July 2009 Vol. 2, No. 7

Claims Corner

Chain of Title

Administrative Cases in the Chain of Title

In general, title insurance does not provide coverage for violations of building and zoning regulations. However, the Owner's Policy of Title Insurance (Policy) provides coverage for such violations in certain instances. Covered Risk Number 5 on the Policy states the following:

The violation or enforcement of any law, ordinance, permit, or governmental regulation (including those relating to building and zoning) restricting, regulating, prohibiting, or relating to:

(a) the occupancy, use, or enjoyment of the Land;
(b) the character, dimensions, or location of any improvement erected on the Land;
(c) the subdivision of land; or
(d) environmental protection

if a notice, describing any part of the Land, is recorded in the Public Records setting forth the violation or intention to enforce, but only to the extent of the violation or enforcement referred to in that notice. (emphasis added)

Such notice will appear in the chain of title as a recorded document that is entitled Recordings of Findings, Decision and Order (Administrative Order). The Administrative Order will show two important things:

  • the fines that have been imposed in the administrative hearing for the violations of the governmental regulations; and

  • the nature of the violations and what governmental regulation is being violated.

The information provided about the violations is what puts the title insurance company on notice of the violations. As a result of that notice, the violations of the governmental regulations then fall under the Covered Risk portion of the Policy.

The following exception should be raised when you come across a recorded Administrative Order:

Recordings of Findings, Decision and Order recorded on _______as Document Number _____.

To waive an exception on the commitment for a recorded Administrative Order, there must be proof of compliance with the governmental regulations and the fines must be paid. Payment of the fines alone is not enough. Unless there is evidence of compliance, the Policy should be issued subject to the violations. This might be an option if the purchaser intends to rehab the property.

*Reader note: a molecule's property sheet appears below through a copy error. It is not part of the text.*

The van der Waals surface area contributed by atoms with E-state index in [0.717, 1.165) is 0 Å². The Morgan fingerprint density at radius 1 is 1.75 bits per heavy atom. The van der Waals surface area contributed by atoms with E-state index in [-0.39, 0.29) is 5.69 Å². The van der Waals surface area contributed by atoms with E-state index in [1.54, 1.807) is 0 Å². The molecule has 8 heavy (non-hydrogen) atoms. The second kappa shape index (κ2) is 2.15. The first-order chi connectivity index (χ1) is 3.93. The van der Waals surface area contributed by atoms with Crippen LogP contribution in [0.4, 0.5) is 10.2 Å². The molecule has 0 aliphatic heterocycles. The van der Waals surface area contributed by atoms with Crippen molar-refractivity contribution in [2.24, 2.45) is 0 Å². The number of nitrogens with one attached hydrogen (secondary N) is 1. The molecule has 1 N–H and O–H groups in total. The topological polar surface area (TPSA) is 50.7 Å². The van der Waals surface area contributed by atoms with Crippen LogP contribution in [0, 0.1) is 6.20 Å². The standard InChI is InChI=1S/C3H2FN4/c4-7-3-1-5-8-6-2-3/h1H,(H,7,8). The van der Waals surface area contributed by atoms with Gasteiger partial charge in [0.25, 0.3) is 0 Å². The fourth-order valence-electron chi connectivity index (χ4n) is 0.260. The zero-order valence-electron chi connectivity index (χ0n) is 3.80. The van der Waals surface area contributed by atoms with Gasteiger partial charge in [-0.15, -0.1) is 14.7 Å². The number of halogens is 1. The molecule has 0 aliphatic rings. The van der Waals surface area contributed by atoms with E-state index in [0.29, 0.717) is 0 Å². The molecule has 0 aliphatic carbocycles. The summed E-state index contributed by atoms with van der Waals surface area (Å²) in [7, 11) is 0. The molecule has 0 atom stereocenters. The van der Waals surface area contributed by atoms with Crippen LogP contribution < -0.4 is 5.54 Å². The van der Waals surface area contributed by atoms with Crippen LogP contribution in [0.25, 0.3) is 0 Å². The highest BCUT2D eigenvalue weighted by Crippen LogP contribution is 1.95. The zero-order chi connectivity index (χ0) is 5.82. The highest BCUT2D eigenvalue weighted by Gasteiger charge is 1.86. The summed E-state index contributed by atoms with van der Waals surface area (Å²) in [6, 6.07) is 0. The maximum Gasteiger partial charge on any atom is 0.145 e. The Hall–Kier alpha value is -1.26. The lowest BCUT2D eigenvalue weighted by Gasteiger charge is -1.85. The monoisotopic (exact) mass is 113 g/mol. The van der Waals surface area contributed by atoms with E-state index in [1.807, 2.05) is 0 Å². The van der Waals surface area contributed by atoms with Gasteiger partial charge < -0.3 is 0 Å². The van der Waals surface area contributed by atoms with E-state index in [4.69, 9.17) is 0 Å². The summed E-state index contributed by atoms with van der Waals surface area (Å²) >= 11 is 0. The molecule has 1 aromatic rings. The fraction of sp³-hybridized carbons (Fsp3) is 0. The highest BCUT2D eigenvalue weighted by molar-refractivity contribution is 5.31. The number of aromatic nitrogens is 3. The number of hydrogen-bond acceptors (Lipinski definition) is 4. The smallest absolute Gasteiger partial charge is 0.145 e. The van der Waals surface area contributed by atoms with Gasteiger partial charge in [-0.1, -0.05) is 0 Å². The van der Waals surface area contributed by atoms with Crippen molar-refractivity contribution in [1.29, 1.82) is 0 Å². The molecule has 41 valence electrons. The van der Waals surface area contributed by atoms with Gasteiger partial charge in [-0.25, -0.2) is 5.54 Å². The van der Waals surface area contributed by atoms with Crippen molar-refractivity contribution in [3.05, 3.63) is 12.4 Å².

When there is a foreclosure in the chain of title or if you are involved in the transaction after the foreclosure (the REO closing), Administrative Orders are treated differently. In these cases the violations and the fines must still be looked at separately, but the fine might have been eliminated in the foreclosure.

When an Administrative Order is recorded after the foreclosure lis pendens, the fine portion of the Administrative Order will be eliminated in the foreclosure. Similarly, when the municipality is named and properly served in the foreclosure, any fine imposed in an Administrative Order that was recorded after the mortgage being foreclosed but prior to the foreclosure lis pendens will be eliminated.

The fine portion of the Administrative Order is eliminated because 65 ILCS 5/1-2.1-8 (d) provides that after an Administrative Order is recorded, a lien is imposed on the real estate for the amount due. That section of the Illinois Compiled Statutes also provides that "the lien may be enforced in the same manner as a judgment lien pursuant to a judgment of a court of competent jurisdiction." Therefore, the fine portion of the Administrative Order is treated the same as any monetary judgment.

What remains on title are the underlying violations that were disclosed in the Administrative Order. Therefore, the following exception should be raised:

Violations of the City of _____ municipal code as disclosed in document recorded on ______ as document number ________.

If you have any questions regarding Administrative Orders, please contact the ATG Underwriting Department,legal@atgf.com, 217.403.0020, or 312.752.1990.

© ATG|Casenotes/Bulletin 0906_v2n7

[Last update: 7-27-09]